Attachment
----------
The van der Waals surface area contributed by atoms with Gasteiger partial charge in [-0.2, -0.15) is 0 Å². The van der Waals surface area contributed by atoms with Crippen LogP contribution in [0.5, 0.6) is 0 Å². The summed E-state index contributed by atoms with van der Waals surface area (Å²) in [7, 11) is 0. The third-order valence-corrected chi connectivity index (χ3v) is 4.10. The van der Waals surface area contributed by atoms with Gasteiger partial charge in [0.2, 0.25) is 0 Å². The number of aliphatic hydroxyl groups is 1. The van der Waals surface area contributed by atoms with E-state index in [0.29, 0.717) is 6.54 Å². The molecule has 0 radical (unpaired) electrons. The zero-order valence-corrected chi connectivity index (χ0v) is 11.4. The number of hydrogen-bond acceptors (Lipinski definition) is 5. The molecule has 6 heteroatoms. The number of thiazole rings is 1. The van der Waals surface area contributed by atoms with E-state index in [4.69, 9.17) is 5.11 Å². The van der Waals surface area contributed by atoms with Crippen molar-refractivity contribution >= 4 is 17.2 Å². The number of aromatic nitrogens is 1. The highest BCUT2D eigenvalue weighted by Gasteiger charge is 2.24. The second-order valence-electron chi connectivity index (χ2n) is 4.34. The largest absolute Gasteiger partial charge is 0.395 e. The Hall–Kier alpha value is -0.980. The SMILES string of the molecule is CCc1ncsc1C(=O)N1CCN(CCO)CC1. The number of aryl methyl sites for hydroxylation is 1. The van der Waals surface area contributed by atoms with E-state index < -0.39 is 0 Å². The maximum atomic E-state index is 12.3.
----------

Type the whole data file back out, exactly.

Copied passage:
The van der Waals surface area contributed by atoms with Gasteiger partial charge in [-0.2, -0.15) is 0 Å². The van der Waals surface area contributed by atoms with Crippen LogP contribution in [0.5, 0.6) is 0 Å². The summed E-state index contributed by atoms with van der Waals surface area (Å²) in [7, 11) is 0. The third-order valence-corrected chi connectivity index (χ3v) is 4.10. The van der Waals surface area contributed by atoms with Gasteiger partial charge in [0.2, 0.25) is 0 Å². The number of aliphatic hydroxyl groups is 1. The van der Waals surface area contributed by atoms with E-state index in [0.29, 0.717) is 6.54 Å². The molecule has 0 radical (unpaired) electrons. The zero-order valence-corrected chi connectivity index (χ0v) is 11.4. The number of hydrogen-bond acceptors (Lipinski definition) is 5. The molecule has 6 heteroatoms. The number of thiazole rings is 1. The van der Waals surface area contributed by atoms with E-state index in [4.69, 9.17) is 5.11 Å². The van der Waals surface area contributed by atoms with Crippen molar-refractivity contribution >= 4 is 17.2 Å². The number of aromatic nitrogens is 1. The highest BCUT2D eigenvalue weighted by Gasteiger charge is 2.24. The second-order valence-electron chi connectivity index (χ2n) is 4.34. The largest absolute Gasteiger partial charge is 0.395 e. The Hall–Kier alpha value is -0.980. The SMILES string of the molecule is CCc1ncsc1C(=O)N1CCN(CCO)CC1. The number of aryl methyl sites for hydroxylation is 1. The van der Waals surface area contributed by atoms with E-state index < -0.39 is 0 Å². The maximum atomic E-state index is 12.3.